FDA warns about rare occurrences of a serious infection of the genital area with SGLT2 inhibitors for diabetes
The U.S. Food and Drug Administration (FDA) is warning that cases of a rare but serious infection of the genitals and area around the genitals have been reported with the class of type 2 diabetes medicines called sodium-glucose cotransporter-2 (SGLT2) inhibitors. This serious rare infection, called necrotizing fasciitis of the perineum, is also referred to as Fournier’s gangrene. We are requiring a new warning about this risk to be added to the prescribing information of all SGLT2 inhibitors and to the patient Medication Guide.
SGLT2 inhibitors are FDA-approved for use with diet and exercise to lower blood sugar in adults with type 2 diabetes. SGLT2 inhibitors lower blood sugar by causing the kidneys to remove sugar from the body through the urine. First approved in 2013, medicines in the SGLT2 inhibitor class include canagliflozin, dapagliflozin, empagliflozin, and ertugliflozin (see FDA-Approved SGLT2 Inhibitors). In addition, empagliflozin is approved to lower the risk of death from heart attack and stroke in adults with type 2 diabetes and heart disease. Untreated, type 2 diabetes can lead to serious problems, including blindness, nerve and kidney damage, and heart disease.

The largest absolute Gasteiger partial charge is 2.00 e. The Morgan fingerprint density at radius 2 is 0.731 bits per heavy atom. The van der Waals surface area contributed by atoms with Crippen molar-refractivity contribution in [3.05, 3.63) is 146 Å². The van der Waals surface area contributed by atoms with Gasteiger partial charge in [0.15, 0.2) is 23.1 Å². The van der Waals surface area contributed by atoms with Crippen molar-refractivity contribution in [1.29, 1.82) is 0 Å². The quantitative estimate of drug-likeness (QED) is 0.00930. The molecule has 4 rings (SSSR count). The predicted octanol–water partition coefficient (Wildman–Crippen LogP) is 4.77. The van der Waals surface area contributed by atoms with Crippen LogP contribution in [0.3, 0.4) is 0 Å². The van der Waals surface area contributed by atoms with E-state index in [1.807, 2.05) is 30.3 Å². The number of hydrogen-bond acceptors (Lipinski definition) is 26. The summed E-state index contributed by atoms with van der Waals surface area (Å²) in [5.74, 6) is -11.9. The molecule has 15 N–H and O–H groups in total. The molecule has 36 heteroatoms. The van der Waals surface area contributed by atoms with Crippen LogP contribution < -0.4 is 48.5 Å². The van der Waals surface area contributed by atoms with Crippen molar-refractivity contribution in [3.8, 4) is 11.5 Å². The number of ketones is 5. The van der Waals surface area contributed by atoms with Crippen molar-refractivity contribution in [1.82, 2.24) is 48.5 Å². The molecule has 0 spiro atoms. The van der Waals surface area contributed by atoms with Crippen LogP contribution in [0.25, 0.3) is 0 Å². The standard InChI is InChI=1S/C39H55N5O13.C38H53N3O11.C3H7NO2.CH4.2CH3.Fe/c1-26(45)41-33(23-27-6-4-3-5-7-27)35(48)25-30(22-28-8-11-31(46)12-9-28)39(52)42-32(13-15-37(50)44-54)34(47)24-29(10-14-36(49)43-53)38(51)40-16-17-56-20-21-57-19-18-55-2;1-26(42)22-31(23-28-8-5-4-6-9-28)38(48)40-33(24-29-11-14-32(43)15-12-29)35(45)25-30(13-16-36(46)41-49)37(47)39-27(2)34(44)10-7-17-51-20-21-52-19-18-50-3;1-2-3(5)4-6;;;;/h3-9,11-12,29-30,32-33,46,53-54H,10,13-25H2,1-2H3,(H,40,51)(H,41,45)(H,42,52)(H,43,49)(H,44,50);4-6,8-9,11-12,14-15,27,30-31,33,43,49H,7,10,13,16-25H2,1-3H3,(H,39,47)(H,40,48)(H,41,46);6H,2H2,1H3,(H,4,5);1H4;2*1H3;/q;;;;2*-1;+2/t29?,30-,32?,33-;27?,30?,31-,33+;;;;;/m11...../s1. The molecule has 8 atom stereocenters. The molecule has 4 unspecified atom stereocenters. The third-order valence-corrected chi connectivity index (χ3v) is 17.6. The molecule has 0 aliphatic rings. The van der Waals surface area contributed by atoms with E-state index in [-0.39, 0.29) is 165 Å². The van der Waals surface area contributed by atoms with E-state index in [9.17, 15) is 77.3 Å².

Patients should seek medical attention immediately if you experience any symptoms of tenderness, redness, or swelling of the genitals or the area from the genitals back to the rectum, and have a fever above 100.4 F or a general feeling of being unwell. These symptoms can worsen quickly, so it is important to seek treatment right away.
Health care professionals should assess patients for Fournier’s gangrene if they present with the symptoms described above. If suspected, start treatment immediately with broad-spectrum antibiotics and surgical debridement if necessary. Discontinue the SGLT2 inhibitor, closely monitor blood glucose levels, and provide appropriate alternative therapy for glycemic control.